All roads lead to Rome” was an accurate adage in its day, for the simple reason that in ancient times all roads began in Rome. Many of these early thoroughfares started at Piazza del Campidoglio, which basks in immaculate glory at the top of Capitoline Hill, the most central of the seven hills upon which ancient Rome was built.
Today, in describing the proximity of Marco Simone Golf & Country Club—the 2023 Ryder Cup venue—to the center of Rome, the club’s business development manager, Riccardo Tirotti, says it is “only 17 kilometers from Piazza del Campidoglio.” Indeed, Roman roads may have multiplied and modernized over the centuries, but Piazza del Campidoglio remains core to Roman hearts and minds.
The piazza’s current form—with geometric paving surrounding a statue of Emperor Marcus Aurelius on horseback—was the creation of Michelangelo in the 16th century. The Renaissance master also designed the Palazzo dei Conservatori to one side and the Palazzo Nuovo on the other, which today house the Capitoline Museums—the world’s oldest museums. Piazza del Campidoglio is also within easy walking distance of the Colosseum, the Trevi Fountain, Circus Maximus and many other attractions, making it, as in ancient times, an ideal starting point.
Modern travelers, of course, also need an ideal ending point, a peaceful place to retire at the conclusion of a day exploring Rome. As one of the most popular destinations on Earth, the city does not lack for luxury hotels, but few combine centrality and tranquility quite like the Rome Cavalieri (which, perhaps not coincidentally, is the official hotel of this year’s Ryder Cup).
Set high above the city center in the leafy neighborhood of Monte Mario, the Cavalieri sits close to the action—close enough that from the balconies of the higher floors, guests can almost peer over the 40-foot walls of the Vatican City (which is in fact one mile away). The 15-acre grounds of the Cavalieri, which is part of the Waldorf Astoria hotel group, are a haven of manicured gardens and verdant lawns dotted with Roman sculptures. This—combined with a 25-meter-long pool and five-star spa—is just what you need after a day trying to appreciate the scale and layers of the Eternal City’s more than 2,000-year history.
Further reflection can be found over cocktails in the sumptuously furnished Tiepolo Lounge, where three of the 18th-century Venetian artist Giambattista Tiepolo’s original paintings adorn the walls and neighboring reception area. The paintings set the tone for the entire hotel, which is home to one of the world’s most extensive private art and antique collections. One suite has an Andy Warhol painting, in another you can sit at Napoleon Bonaparte’s desk, and next door are Karl Lagerfeld’s giant, custom-made velvet sofas. By the elevators, in glass cabinets, are ballet costumes worn by Rudolf Nureyev.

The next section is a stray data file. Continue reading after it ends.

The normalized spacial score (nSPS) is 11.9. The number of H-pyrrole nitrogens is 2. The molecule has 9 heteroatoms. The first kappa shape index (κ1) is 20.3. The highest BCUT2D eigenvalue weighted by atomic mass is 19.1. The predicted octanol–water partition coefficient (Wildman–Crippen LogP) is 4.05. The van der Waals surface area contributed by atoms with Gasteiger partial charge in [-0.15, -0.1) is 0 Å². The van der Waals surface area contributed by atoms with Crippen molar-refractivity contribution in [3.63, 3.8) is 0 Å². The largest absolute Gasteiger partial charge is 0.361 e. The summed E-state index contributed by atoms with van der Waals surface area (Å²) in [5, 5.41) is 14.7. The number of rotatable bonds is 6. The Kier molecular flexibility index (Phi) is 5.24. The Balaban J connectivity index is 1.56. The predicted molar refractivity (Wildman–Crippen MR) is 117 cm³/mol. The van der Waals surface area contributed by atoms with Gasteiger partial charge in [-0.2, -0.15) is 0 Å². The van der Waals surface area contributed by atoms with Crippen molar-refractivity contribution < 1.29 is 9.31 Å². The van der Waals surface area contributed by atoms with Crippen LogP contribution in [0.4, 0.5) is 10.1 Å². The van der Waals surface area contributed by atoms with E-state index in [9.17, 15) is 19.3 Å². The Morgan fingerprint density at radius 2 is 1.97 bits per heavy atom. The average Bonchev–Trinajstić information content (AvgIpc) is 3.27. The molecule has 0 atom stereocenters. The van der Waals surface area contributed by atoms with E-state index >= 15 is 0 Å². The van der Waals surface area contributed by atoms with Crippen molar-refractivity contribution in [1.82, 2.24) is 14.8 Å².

One suite has an andy warhol painting, in another you can sit at napoleon bonaparte’s desk.
If all this puts you in the mood for shopping, you must do as the Romans do. As with all big cities, the trashiest stores and restaurants thrive around the most popular attractions. Outside the austere stone walls of the Vatican, black-market vendors trade in fake designer bags and purses; around the corner are a McDonald’s, an “Irish pub” and an inordinate trail of identical souvenir stalls and shops.
Rome, however, is not a sprawling metropolis, and from the visitor hotspots of the Vatican, the Colosseum and their ancient cousins, it is just a short walk to break free from the tourist mainstream. In neighborhoods such as Monti, the mass-market chains are replaced by small, independent stores, bars and restaurants. Though ramshackle in places, rough around the edges, Monti is the real, contemporary Rome. Head down Via Urbana, Via dei Capocci or Via dei Serpenti and arrive at Piazza della Madonna dei Monti, where you’ll find pasta, cappuccino, gelato, the electric orange fizz of an Aperol spritz—all the things you associate with a Roman holiday, aside from the tourist crowds.
For the full flavors, aromas and sounds of Roman life, follow your nose south out of Piazza del Campidoglio and walk the eastern flank of the River Tiber for a mile until you reach the neighborhood of Testaccio. Four blocks in from the riverside is the renowned Testaccio Market, open every day bar Sunday, where 100 stalls cater to local shoppers and tastes with fresh produce. There are clothing vendors as well, but this is ideal for picking up lunch on the go from one of the variety of takeaway stalls, such as delicious, hot Roman sandwiches from Mordi e Vai.
Food, of course, is always something to celebrate in Rome, from the simple trattoria to the Michelin-starred fine-dining room. The Cavalieri is home to the ultimate example of the latter, existing in understated grandeur on the hotel’s top, ninth floor. La Pergola, from German chef Heinz Beck, is in fact Rome’s only Michelin three-star restaurant and the only hotel restaurant in Italy to hold three stars.
Frescoed ceilings, artworks dating back to the 18th century and elegant furnishings set the tone for the exquisite restaurant, which opens up to a roof terrace with panoramic views over the city. Opulent table settings revolve around gold-plated silverware, ready to receive dishes created with astonishing intricacy and imagination.
Case in point: chef Beck’s “Fagottelli La Pergola,” which is his interpretation of carbonara. Instead of mixing the spaghetti into a sauce of eggs, pecorino, guanciale and parmesan, Beck encapsulates the sauce within little pasta parcels. It produces “an explosion of warm, rich flavor,” claims Beck—and it absolutely does. “My intention is to transmit emotions through harmoniously balanced aromas, flavors and colors—sensory stimuli which are intertwined and blended in suffused and refined surroundings.”
If that is your intention, Rome seems like the perfect place to start.